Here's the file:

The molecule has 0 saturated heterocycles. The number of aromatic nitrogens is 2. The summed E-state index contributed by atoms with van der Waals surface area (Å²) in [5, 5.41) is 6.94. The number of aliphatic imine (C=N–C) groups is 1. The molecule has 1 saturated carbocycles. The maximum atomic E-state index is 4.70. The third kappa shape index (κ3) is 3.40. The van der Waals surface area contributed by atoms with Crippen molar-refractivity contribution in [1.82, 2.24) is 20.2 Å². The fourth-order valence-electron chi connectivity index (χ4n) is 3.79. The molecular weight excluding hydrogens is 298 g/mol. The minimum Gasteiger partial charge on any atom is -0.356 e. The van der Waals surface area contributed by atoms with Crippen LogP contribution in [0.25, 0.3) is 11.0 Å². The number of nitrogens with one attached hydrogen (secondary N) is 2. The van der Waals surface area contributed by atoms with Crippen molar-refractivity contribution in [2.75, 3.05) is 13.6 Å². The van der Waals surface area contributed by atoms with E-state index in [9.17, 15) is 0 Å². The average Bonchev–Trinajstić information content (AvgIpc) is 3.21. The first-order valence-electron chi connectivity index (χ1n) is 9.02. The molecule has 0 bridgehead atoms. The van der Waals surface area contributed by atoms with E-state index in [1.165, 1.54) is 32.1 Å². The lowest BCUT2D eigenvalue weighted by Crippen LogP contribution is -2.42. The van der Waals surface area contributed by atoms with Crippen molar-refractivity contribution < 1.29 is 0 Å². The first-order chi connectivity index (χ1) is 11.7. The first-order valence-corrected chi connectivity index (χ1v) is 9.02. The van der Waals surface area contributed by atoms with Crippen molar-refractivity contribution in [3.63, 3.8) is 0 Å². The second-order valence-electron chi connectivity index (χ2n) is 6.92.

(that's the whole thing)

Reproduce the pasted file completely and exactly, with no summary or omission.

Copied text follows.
The molecule has 0 saturated heterocycles. The number of aromatic nitrogens is 2. The summed E-state index contributed by atoms with van der Waals surface area (Å²) in [5, 5.41) is 6.94. The number of aliphatic imine (C=N–C) groups is 1. The molecule has 1 saturated carbocycles. The maximum atomic E-state index is 4.70. The third kappa shape index (κ3) is 3.40. The van der Waals surface area contributed by atoms with Crippen molar-refractivity contribution in [1.82, 2.24) is 20.2 Å². The fourth-order valence-electron chi connectivity index (χ4n) is 3.79. The molecular weight excluding hydrogens is 298 g/mol. The minimum Gasteiger partial charge on any atom is -0.356 e. The van der Waals surface area contributed by atoms with Crippen LogP contribution in [0.25, 0.3) is 11.0 Å². The number of nitrogens with one attached hydrogen (secondary N) is 2. The van der Waals surface area contributed by atoms with Crippen molar-refractivity contribution in [2.75, 3.05) is 13.6 Å². The van der Waals surface area contributed by atoms with E-state index in [9.17, 15) is 0 Å². The average Bonchev–Trinajstić information content (AvgIpc) is 3.21. The first-order valence-electron chi connectivity index (χ1n) is 9.02. The molecule has 0 bridgehead atoms. The van der Waals surface area contributed by atoms with E-state index in [1.165, 1.54) is 32.1 Å². The lowest BCUT2D eigenvalue weighted by Crippen LogP contribution is -2.42. The van der Waals surface area contributed by atoms with Crippen molar-refractivity contribution < 1.29 is 0 Å². The first-order chi connectivity index (χ1) is 11.7. The first-order valence-corrected chi connectivity index (χ1v) is 9.02. The van der Waals surface area contributed by atoms with Crippen molar-refractivity contribution in [3.63, 3.8) is 0 Å². The second-order valence-electron chi connectivity index (χ2n) is 6.92.